Tradition as Past and Present in Substantive Due Process Analysis

By Bartlett, Katharine T. | Duke Law Journal, December 2012 | Go to article overview

Tradition as Past and Present in Substantive Due Process Analysis


Bartlett, Katharine T., Duke Law Journal


ABSTRACT

Tradition is often understood as an inheritance from the past that has no connection to the present. Justices of the U.S. Supreme Court on both ends of the ideological spectrum work from this understanding, particularly in analyzing cases under the substantive due process clause. Some conservative Justices say that substantive due process protects only rights that were firmly established when the Constitution was ratified. In contrast, some liberal Justices dismiss tradition as being too stagnant and oppressive to serve as a limit on substantive due process rights, relying instead on contemporary norms and reason. Both of these approaches share an oppositional view of past and present, and permit little opportunity for deeper, searching inquiry into what liberty interests are so deeply embedded in this Nation's identity that they should be protected by the U.S. Constitution. The Essay presents a richer, interactive understanding of tradition as a continuity between past and present. Tradition represents what elements of our evolving past we wish to own in the present. The Essay explores this alternative view of tradition using as exemplars some judicial opinions in the substantive due process area, largely from the Court's center. It argues that tradition does not deserve a place in substantive due process analysis simply because it represents a fixed truth from some distant past, nor should tradition be entirely rejected as a source of substantive due process rights simply because of its connection to the past. Understood as a source of our identity that is both inherited and changing, tradition can serve as a constructive focal point for determining substantive due process rights.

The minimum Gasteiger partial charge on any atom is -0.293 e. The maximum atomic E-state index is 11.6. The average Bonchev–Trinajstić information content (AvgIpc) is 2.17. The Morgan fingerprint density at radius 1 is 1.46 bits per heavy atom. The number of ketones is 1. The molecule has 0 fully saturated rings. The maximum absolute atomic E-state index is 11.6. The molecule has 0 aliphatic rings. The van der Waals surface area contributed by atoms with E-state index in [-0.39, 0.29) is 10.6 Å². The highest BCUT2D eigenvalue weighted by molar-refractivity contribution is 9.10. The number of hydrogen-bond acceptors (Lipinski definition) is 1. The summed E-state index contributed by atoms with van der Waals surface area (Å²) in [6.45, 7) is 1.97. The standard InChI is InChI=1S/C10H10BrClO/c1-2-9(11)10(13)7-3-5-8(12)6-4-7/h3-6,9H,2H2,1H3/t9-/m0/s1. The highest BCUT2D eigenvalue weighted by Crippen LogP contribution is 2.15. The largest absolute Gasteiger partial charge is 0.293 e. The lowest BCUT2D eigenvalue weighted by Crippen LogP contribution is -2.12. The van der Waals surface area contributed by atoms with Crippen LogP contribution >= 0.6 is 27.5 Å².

TABLE OF CONTENTS

Introduction

  I. Tradition in Substantive Due Process Jurisprudence:
     Two Opposing Views
     A. Tradition as Positive, Fixed, and Limiting
        1. The Model
        2. The Critique
     B. Tradition as "Steeped in Prejudice and Superstition"
        1. The Model
        2. The Critique

 II. Beyond the Past/Present Dichotomy
     A. An Integrative View of Past and Present: The Model
     B. The Interactive View of Past and Present:
        Applications
        1. End-of-Life Decisionmaking
        2. Private Sexual Conduct Between Individuals of the
           Same Sex
        3. Grandparent Visitation

III. Implications of an Integrative View of Tradition

Conclusion

INTRODUCTION

Some political candidates speak of restoring traditional values, as if going backwards were a meaningful direction and could erase today's undesirable social norms. Other candidates speak of completely changing the way we do business, as if the past could be swept aside and the present constructed upon a foundation disconnected from what has come before. These invocations have rhetorical power and provide a shorthand in political discourse. The trouble is that, in making a virtue out of distancing past from present, they also exaggerate divisions within current politics, discourage efforts to find common ground and shared commitments, and mask actual commitments behind rhetorical screening.

This dichotomous way of thinking about traditional values operates not only in politics, but in judicial decisionmaking relating to individual constitutional rights. For some members of the U.S. Supreme Court, tradition is the only legitimate source of substantive due process rights; in other words, no matter how well-accepted a liberty or identity interest has come to be in present society, substantive due process protection is not available unless the right was already, at some specific chronological moment, "deeply rooted in this Nation's history and tradition." (1) Even with respect to equal protection rights, Justice Scalia believes that "the function of [the Supreme Court] is to preserve ... society's values ... not to revise them." (2) For some other Justices, in contrast, tradition is a source of oppression, and thus a cause for suspicion, not constitutional instantiation. …

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